In a modern continuation of both ancient design and techniques, the traditional ring brooch of Norway recalls the northern tribal creative connection to peoples stretching across the globes. Centrally, the theme of the sun is reproduced, both in the color of the metal, the gold of the sun, and the wheel-like pattern of radial symmetry. They describe the outpouring of life’s sustaining solar energy from that central moving point in the sky, and they are fastened to clothing by pinning, near to the heart and breast.
The Norse style of these ornaments have remained, in style and decoration, a part of folk ornament, continuously made to this day. Few cultures have maintained such a long reverence to their traditional ornaments. The Norse tradition of burying grave goods for the afterlife was extended to gold, allowing both local crafts and seized treasures to be discovered today. In other cultures, gold was melted and reused routinely, being nature’s perfect recyclable, and impervious to oxidation and decay. These hoards allow us to observe just how continuous this ornamental aspect of the culture has endured.
The use of gold discs to honor high ranking burials is, to our knowledge, the oldest use of gold we know of. The Varna Burial, of a Thracian noble woman in modern day Bulgaria, dated to 4,500 BC, contains these first examples. If we were to evaluate only the ornaments, we could surmise that some form of this solar worshipping cultural expression was shared and expressed between peoples ranging as far east as the Tochari Basin in China, and as far west as Greenland.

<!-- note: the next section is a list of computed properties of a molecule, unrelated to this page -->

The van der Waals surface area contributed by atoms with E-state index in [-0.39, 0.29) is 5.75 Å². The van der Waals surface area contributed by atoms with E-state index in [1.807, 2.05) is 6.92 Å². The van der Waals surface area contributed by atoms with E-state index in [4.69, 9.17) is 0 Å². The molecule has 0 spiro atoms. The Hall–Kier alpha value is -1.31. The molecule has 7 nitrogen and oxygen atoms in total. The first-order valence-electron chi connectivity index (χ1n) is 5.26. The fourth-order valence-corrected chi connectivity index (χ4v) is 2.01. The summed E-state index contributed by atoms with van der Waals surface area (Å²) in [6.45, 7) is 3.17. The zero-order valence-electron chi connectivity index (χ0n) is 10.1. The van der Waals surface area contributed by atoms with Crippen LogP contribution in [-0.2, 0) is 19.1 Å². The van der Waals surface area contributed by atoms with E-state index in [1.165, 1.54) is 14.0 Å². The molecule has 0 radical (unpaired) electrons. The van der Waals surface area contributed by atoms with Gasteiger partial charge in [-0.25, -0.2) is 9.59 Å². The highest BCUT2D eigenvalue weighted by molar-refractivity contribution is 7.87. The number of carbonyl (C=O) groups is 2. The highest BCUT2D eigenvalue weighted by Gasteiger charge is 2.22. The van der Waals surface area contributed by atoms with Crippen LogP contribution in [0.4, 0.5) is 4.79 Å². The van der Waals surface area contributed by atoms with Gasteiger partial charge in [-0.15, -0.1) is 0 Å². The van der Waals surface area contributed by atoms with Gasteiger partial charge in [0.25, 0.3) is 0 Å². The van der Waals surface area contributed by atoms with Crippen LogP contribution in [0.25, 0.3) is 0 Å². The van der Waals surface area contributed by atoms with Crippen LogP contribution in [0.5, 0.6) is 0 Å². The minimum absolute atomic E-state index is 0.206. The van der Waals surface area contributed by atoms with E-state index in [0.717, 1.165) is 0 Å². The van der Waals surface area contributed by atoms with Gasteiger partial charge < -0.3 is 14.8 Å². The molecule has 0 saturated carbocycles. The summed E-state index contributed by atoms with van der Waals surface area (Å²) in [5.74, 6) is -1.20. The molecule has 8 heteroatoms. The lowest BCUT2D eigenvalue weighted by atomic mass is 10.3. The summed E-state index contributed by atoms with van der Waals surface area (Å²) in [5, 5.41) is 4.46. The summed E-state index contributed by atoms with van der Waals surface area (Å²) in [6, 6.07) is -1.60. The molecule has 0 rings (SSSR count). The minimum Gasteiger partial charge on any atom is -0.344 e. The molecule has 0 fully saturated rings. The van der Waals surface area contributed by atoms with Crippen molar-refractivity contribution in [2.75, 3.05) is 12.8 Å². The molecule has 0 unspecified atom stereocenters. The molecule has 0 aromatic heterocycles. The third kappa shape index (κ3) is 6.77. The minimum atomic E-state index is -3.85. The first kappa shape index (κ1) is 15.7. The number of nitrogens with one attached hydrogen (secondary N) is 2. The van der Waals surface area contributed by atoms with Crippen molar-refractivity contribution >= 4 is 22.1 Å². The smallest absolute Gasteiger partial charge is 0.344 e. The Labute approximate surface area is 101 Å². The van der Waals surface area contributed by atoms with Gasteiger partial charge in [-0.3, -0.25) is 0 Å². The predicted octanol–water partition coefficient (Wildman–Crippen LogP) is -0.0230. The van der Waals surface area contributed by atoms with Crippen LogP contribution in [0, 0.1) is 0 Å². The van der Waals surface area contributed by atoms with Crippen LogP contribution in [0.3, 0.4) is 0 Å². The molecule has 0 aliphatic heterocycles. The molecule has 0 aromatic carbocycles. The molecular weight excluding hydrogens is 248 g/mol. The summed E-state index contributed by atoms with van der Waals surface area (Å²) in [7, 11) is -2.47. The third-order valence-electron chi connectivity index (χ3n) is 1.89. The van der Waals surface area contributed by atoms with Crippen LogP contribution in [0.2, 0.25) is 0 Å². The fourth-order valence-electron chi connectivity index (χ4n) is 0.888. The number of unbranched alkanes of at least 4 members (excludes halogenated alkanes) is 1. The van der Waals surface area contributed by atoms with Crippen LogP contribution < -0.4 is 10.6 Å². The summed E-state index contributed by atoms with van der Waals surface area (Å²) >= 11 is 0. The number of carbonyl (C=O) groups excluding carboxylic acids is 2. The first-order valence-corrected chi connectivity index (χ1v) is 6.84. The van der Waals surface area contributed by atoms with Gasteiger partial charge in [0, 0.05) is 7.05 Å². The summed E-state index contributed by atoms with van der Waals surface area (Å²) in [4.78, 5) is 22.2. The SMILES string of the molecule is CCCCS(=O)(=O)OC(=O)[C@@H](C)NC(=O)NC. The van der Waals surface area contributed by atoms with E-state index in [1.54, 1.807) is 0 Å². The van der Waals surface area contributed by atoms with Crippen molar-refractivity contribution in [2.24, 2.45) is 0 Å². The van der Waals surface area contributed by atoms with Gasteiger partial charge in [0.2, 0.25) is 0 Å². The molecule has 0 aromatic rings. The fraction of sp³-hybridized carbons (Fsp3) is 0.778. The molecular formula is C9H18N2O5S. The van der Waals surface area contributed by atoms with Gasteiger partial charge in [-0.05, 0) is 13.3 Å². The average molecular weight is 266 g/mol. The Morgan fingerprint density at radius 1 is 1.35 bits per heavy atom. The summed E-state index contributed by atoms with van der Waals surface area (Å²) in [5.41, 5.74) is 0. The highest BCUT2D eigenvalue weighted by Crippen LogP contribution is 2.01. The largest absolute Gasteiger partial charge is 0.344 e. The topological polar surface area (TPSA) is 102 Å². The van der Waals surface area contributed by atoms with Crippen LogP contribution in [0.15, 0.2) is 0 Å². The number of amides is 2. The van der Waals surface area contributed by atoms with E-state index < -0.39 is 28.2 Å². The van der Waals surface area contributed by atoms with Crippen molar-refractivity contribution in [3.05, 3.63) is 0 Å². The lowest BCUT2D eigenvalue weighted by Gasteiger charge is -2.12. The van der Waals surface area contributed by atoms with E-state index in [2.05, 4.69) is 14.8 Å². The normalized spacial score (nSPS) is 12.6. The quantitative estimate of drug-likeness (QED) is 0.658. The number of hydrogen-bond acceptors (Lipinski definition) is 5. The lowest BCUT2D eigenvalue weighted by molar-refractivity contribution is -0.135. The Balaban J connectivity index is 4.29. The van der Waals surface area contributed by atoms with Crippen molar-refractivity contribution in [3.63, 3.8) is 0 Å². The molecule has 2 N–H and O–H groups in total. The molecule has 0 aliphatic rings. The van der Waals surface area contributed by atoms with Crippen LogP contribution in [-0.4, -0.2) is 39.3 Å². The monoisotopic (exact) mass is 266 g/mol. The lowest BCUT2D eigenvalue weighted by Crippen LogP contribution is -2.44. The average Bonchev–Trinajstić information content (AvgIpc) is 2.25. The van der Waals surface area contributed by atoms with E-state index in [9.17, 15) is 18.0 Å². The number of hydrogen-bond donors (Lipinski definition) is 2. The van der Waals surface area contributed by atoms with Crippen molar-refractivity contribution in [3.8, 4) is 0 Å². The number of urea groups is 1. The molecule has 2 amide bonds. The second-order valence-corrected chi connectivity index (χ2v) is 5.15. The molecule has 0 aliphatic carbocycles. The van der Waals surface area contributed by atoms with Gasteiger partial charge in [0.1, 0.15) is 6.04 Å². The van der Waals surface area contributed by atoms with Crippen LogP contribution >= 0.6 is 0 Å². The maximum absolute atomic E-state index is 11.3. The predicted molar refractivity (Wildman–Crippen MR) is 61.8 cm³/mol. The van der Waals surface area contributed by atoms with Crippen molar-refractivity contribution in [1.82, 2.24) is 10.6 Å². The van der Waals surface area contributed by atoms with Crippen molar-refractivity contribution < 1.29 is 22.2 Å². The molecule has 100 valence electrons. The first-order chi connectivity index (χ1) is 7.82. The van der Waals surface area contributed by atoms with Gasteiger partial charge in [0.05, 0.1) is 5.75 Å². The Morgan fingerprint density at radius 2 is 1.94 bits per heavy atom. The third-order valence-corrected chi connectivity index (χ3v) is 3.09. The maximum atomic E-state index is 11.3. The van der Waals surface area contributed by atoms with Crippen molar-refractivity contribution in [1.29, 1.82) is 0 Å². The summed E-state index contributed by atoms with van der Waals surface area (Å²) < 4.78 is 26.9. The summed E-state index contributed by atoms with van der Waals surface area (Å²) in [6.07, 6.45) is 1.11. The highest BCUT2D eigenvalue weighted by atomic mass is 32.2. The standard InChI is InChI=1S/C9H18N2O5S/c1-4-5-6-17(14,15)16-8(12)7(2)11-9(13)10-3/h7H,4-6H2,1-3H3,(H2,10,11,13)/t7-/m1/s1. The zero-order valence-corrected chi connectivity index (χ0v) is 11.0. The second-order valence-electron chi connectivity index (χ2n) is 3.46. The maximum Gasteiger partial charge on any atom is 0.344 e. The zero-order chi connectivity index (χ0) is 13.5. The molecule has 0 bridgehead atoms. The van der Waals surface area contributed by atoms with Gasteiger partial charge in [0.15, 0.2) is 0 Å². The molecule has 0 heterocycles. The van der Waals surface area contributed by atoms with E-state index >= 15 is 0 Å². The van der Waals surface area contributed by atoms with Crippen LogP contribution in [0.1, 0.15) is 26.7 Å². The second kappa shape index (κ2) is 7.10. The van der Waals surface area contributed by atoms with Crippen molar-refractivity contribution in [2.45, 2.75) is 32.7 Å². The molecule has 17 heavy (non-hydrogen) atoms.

A feature that especially denotes the Norse origin are the dangling cups that capture and redirect light in their own unique way. These jewels present a sophistication that was available in their ancient counterparts, metallurgy influenced by raided goods from England and Ireland in the 7th-9th centuries, and trade with Constantinople until the Mongol invasion in the 12th century. Even the use of garnets is true to their origin, which were found from early times in river beds, often already naturally faceted and polished to a certain degree.